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Is Beauty The Beast?

By Linda S. Mintle, Ph.D.

Many girls struggle with body image disturbance. Parents can help correct those distortions.

“I never thought about how magazines influence my feelings about my body. I look at the models and sometimes read the articles. I’m interested in fashion and want to stay in style. But lately I’ve been obsessing on different body parts. It seems no matter what I do, I don’t look like the models I see. I’ve been feeling depressed. My mom is worried because I started dieting. She says I’m not fat.”

Many teens I see in therapy struggle with body image disturbance. Their bodies become their enemies—not good enough to win them acceptance or popularity. They falsely believe that a “killer” body is the key to love.

Adolescence is a time girls reorganize internally while trying to conform externally. Their style has to be uniquely their own while conforming to a certain look. Girls are acutely aware of the physical appearance of other girls. Comparisons abound and are not limited to peers. The glamorized icons of pop culture set the standard. It is easy to feel less than perfect.

Despite all the efforts of the women’s movement, girls still give others tremendous power over feelings of self-worth. Those who don’t have good self-esteem and lack self-worth are particularly susceptible to negative pressure from peers and media.

While parents still constitute the single most important influence in the life of a teen, media influence. For many teens, media fill in the gap. For teens who don’t have strong parent connections, media become the teaching parent. Teens try to imitate attractive models whose photos have been airbrushed and computer altered. When they don’t match the glamorous photos they regularly stare at, dissatisfaction with the body results.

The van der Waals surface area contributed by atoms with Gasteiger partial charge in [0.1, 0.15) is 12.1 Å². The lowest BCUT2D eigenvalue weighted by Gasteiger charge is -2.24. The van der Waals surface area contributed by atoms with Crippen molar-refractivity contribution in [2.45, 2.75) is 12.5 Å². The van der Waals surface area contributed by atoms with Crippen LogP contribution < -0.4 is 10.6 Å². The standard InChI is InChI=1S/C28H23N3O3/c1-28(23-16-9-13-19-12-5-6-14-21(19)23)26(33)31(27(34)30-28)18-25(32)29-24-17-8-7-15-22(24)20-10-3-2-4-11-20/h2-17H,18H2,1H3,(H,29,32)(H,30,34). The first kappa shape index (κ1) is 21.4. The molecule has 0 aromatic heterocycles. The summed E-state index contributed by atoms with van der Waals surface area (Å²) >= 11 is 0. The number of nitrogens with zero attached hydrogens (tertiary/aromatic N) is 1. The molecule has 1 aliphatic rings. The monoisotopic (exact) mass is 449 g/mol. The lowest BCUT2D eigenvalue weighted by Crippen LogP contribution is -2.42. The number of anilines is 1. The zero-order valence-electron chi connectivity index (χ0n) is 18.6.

Early on, girls learn the lesson that appearance matters. This message reinforced by magazines and other media is internalized and often leads to preoccupation with beauty and the perfect body. Salmons et al, (1988) conducted a school survey of children ages 11 to 13 years. Most girls worried about the shape of their stomachs and thighs. Other studies have documented the preoccupation of young girls with dieting despite the fact that they aren’t fat.

Our culture says perfect bodies are to be worshipped. The American body has been glamorized to idol proportion. But parents can influence daughters to accept their imperfect bodies. Try these suggestions to help correct those distortions:

· Educate your daughter about the use of computer altering, make-up, hairstylists and airbrushed photos in magazines. Teens need to know most people don’t look like those photos without a lot of extra help.

·Compliment your daughters for things unrelated to beauty and looks.

· Moms, don’t criticize your own body for its imperfections in front of your daughters and stop your endless dieting.

· Help your daughter find her true identity in Christ by filling her with the Word so she finds her identity in Christ.

· Work on the internal parts of her character development. Inner beauty goes a long way in life and doesn’t fade with age.

· Limit exposure to unhealthy media images as much as possible.

· Show your daughter how to maximize her physical appearance without becoming obsessive and spending hours on make-up and hair. Good grooming differs from obsessing.

· Talk to daughters about the dangers of body image disturbance as a precursor to eating disorders.

© Linda S. Mintle. All rights reserved. Used by permission.

Dr. Linda Mintle not only specializes in the treatment of food, weight and body image, but is also well-trained in marital and family relationships. Her training includes two post graduate externships in marriage and family therapy—one at the Family Therapy Practice Center in Georgetown with internationally known therapist, Marianne Walters; and the other at Eastern Virginia Family Therapy Center in Norfolk, Virginia. Learn more at Dr. Linda Helps.